28.07.2014 - 08:15
A  A
Contact

Department of Primatology

Max Planck Institute for Evolutionary Anthropology
Deutscher Platz 6
04103 Leipzig

phone: +49 (341) 3550 - 200
fax: +49 (341) 3550 - 299

Barbara Fruth

Max Planck Institute for Evolutionary Anthropology
Department of Primatology
Deutscher Platz 6
D-04103 Leipzig, Germany

phone: +49 341 3550 252
e-mail: fruth@[>>> Please remove the brackets! <<<]eva.mpg.de

Research Interests

Bonobos (Pan paniscus) became my major research interest as they had challenged the traditional concepts of human evolution. Their most striking peculiarities with respect to biological paradigms and in comparison to their sister species, the chimpanzees (Pan troglodytes), were seen in their:

  1. social organisation, with cooperation and bonding among females despite exogamy and thus a low degree of relatedness, and lack of cooperation among males despite male philopatry;
  2. remarkable mating behaviour, with a broad spectrum of sexual interactions including social sex;
  3. moderate aggression, with particular focus on males, and the resulting social structure with females
    (co-)dominating males despite sexual dimorphism biased toward males;
  4. moderate to absent hunting, but sharing of fruit; and
  5. lack of material culture.

When I started to study bonobos at Lomako in 1990, my goal was to investigate the adaptive significance of their social behaviour within the ecological context of their natural environment. Part of this work resulted in my PhD (1995).
For my post-doctoral work (1996-1998), I started a study of the overlap in the use of plant resources by humans and apes. Despite the large proportion of human food deriving from slash and burn agriculture, forest resources also made important contributions to the day-to-day living of the riverine human population, and the overlap of plant species used by both humans and bonobos was notable. These studies were interrupted in 1998 by the second Congo war.

These projects conducted at Lomako were funded by the Max-Planck-Society (Forschungsstelle für Humanethologie, Erling & Max-Planck-Institute for Behavioural Physiology, Seewiesen), Ludwig Maximilian University of Munich, the German Academic Exchange Service (DAAD), and the Miami-University Oxford, Ohio.

I continued field-research at LuiKotale in 2002, the new site Gottfried Hohmann and I had initiated to continue our investigations on bonobo behavioral ecology. Here, my proximate interest was to identi-, quanti- and qualify the flora of our new site with respect to its historic, current and potential future anthropogenic use. My ultimate goal was to identify socio-cultural and economic aspects of biodiversity to better conserve endangered refuges of local and global significance. This project, “The Cuvette Centrale as a reservoir of medicinal plants”, was conducted under the umbrella of the program "Biodiversity and Global Change (BIOLOG)”, seeking to implement the Convention on Biological Diversity (CBD) with its three major objectives: 1) conservation of biological diversity, 2) sustainable use of its component, and 3) fair and equitable sharing of the benefits.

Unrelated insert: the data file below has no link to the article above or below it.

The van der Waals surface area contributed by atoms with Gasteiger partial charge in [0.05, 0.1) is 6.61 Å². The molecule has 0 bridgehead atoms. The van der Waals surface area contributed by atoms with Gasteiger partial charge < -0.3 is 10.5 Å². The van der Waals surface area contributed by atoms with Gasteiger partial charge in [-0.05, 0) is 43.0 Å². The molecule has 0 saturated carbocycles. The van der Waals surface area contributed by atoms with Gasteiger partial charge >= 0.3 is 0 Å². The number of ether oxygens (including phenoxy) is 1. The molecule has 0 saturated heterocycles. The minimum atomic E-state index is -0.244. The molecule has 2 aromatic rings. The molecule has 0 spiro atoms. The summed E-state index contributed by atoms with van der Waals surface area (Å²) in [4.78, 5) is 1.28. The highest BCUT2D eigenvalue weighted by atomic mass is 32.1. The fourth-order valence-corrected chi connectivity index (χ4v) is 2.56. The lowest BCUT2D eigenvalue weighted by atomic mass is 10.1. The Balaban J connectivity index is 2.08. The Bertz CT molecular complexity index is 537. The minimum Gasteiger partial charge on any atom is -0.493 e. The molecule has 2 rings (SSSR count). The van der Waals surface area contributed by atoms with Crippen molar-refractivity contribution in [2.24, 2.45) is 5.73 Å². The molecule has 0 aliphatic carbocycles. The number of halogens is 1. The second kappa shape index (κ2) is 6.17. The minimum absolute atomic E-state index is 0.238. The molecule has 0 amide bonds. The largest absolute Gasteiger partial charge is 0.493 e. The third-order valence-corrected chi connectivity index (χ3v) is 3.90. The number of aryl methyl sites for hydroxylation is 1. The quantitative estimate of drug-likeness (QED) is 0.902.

It was funded from 2001-2010 by the Federal Ministry of Education and Research (BMBF).

For more detailed information please visit:
http://www.eva.mpg.de/primat/research-groups/bonobos/main-page.html
http://www.eva.mpg.de/procuv/

Current investigations try to reconcile the lessons learned from human (Homo sapiens) and bonobo behavioural ecology since representatives of our own species depend on the same habitat as do bonobos, but impact bonobos more than any other species. Threats and chances of this ecological, genetic and cultural proximity lead to investigations with focus on conservation, conducting bonobo viability assessments (funded by the ARCUS-foundation); environmental education (funded by the US-Fish and Wildlife Society); plant animal interactions (in collaboration with the Dijon University of Bourgogne); and with focus on health, investigating emerging zoonotic diseases (in collaboration with RKI and funded by the German Research Council (DFG) and RKI).

While the documentation concerning the species’ overlap with respect to plant use, the threats and chances for dwindling natural resources in DR Congo, and ethno-medicinal knowledge as a starting point to better document and understand bonobo self-medication are not yet completed, I am in the process to finalize my post-doctoral lecture qualification (Habilitation) at Ludwig Maximilian University of Munich, I had interrupted in 1999 for the sake of project continuity in times of political, financial and familial constraints.